The Temple of Heaven, situated in southeastern Beijing, is the largest extant sacrificial temple in China. During the Ming and Qing dynasties, it was the site of imperial sacrifices to Heaven.
It was here that the emperor conducted the elaborate and most exalted sacrifices addressed to "the Supreme Ruler of the Universe." Construction of the Temple of Heaven was begun in the year 1406 during the reign of the Ming Emperor Yongle. It took 14 years to complete. It was later expanded under the Qing emperors Qianlong (1736-1796) and Jiaqing (1796-1820).
The area of the Temple of Heaven is more than twice that of the Imperial Palace, occupying 2,668 hectares, or about 6,670 acres. The three main structures used in the sacrifices are circular, corresponding to the supposed shape of Heaven. The glazed tile roofs of the buildings are deep blue and the platforms constructed of slabs of white marble. Each of the three platforms consists of three tiers, making a total of nine tiers-nine in Chinese cosmology representing Heaven. The number and layout of every single slab used in the platforms is determined according to cosmological principles.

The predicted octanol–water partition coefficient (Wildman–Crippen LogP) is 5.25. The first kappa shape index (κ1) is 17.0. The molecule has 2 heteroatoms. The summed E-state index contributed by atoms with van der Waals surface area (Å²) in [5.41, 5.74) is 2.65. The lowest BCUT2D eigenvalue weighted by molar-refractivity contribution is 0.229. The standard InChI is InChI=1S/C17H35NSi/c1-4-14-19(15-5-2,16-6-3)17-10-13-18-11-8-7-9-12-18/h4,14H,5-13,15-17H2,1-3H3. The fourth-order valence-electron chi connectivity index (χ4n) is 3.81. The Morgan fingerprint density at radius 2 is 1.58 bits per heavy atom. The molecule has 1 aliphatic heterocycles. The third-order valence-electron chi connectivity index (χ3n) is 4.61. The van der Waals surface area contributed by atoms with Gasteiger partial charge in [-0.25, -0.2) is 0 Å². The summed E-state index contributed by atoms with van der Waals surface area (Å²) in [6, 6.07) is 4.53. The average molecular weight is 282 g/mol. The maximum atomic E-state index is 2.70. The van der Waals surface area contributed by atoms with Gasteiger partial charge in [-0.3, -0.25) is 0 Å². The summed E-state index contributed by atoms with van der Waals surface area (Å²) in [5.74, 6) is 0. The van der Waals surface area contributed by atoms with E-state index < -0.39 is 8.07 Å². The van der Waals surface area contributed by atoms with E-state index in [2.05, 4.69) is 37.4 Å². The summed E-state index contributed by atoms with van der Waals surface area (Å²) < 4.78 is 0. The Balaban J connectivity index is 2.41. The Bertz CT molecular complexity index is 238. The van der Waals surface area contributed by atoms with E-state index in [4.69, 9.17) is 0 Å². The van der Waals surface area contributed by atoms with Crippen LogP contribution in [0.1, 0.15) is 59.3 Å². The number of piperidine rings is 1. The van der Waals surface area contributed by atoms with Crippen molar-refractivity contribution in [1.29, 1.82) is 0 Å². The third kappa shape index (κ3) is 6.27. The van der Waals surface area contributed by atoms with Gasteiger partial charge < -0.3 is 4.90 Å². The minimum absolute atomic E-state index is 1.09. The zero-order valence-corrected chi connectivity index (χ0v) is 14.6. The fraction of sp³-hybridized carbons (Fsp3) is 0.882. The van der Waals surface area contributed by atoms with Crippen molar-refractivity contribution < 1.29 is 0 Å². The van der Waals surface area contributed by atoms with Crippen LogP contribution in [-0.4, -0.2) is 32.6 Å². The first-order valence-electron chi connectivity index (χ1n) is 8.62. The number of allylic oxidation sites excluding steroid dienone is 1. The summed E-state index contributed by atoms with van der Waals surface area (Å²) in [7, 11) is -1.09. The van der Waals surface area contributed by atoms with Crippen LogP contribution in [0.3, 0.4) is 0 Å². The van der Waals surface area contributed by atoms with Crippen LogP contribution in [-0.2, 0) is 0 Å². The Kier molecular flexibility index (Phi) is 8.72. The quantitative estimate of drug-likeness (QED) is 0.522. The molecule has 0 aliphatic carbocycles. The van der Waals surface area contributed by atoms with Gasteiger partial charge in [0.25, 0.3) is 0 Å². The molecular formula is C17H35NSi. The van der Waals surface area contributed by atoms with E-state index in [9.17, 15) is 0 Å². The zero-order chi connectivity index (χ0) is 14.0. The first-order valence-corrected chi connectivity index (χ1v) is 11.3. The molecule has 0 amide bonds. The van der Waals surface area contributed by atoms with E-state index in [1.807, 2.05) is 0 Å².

Originally the Temple of Heaven had only one main gate, which faced west, but after it was made a public park in 1949, entrances were also opened on the northern, southern and eastern sides. The Bridge of Cinnabar Steps (Danbiqiao), a 360-meter-long stone walkway, connects the main architectural structures of the temple-the Hall of Prayer for a Good Year (Qiniandian) to the north and the Hall of the Imperial Heavenly Vault (Huanqiongyu) and the Altar of Heaven (Huanqiu) to the south.
The section of wall enclosing the southern end of the temple grounds is square, while that in the Northern end is semi-circular, based on the ancient notion that the Earth is square and Heaven round. Old cypress trees surround the buildings, creating an appropriately spiritual atmosphere. The Temple of Heaven has two walls with inner and outer sections, inner reserved for important sacrificial structures and the outer occupied by auxiliary buildings.